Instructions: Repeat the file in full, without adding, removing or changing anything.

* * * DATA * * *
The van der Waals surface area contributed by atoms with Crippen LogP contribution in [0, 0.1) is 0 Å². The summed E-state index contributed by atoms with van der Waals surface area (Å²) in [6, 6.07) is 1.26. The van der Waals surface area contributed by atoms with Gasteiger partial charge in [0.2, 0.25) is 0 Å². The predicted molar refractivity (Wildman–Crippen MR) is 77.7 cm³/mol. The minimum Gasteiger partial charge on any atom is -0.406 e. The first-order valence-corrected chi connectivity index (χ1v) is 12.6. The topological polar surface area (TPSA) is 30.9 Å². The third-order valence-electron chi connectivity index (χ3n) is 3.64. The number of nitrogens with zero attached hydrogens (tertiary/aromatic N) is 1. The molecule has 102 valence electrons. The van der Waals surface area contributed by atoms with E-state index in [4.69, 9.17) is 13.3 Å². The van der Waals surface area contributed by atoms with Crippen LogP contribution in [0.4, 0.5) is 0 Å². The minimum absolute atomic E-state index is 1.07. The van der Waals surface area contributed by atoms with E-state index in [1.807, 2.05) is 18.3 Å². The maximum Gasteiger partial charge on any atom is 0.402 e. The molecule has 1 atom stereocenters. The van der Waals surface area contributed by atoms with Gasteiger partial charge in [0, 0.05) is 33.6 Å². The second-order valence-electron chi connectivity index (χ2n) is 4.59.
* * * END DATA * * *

The van der Waals surface area contributed by atoms with Crippen LogP contribution in [0, 0.1) is 0 Å². The summed E-state index contributed by atoms with van der Waals surface area (Å²) in [6, 6.07) is 1.26. The van der Waals surface area contributed by atoms with Gasteiger partial charge in [0.2, 0.25) is 0 Å². The predicted molar refractivity (Wildman–Crippen MR) is 77.7 cm³/mol. The minimum Gasteiger partial charge on any atom is -0.406 e. The first-order valence-corrected chi connectivity index (χ1v) is 12.6. The topological polar surface area (TPSA) is 30.9 Å². The third-order valence-electron chi connectivity index (χ3n) is 3.64. The number of nitrogens with zero attached hydrogens (tertiary/aromatic N) is 1. The molecule has 102 valence electrons. The van der Waals surface area contributed by atoms with E-state index in [4.69, 9.17) is 13.3 Å². The van der Waals surface area contributed by atoms with Crippen LogP contribution in [0.4, 0.5) is 0 Å². The minimum absolute atomic E-state index is 1.07. The van der Waals surface area contributed by atoms with E-state index in [1.807, 2.05) is 18.3 Å². The maximum Gasteiger partial charge on any atom is 0.402 e. The molecule has 1 atom stereocenters. The van der Waals surface area contributed by atoms with Gasteiger partial charge in [0, 0.05) is 33.6 Å². The second-order valence-electron chi connectivity index (χ2n) is 4.59.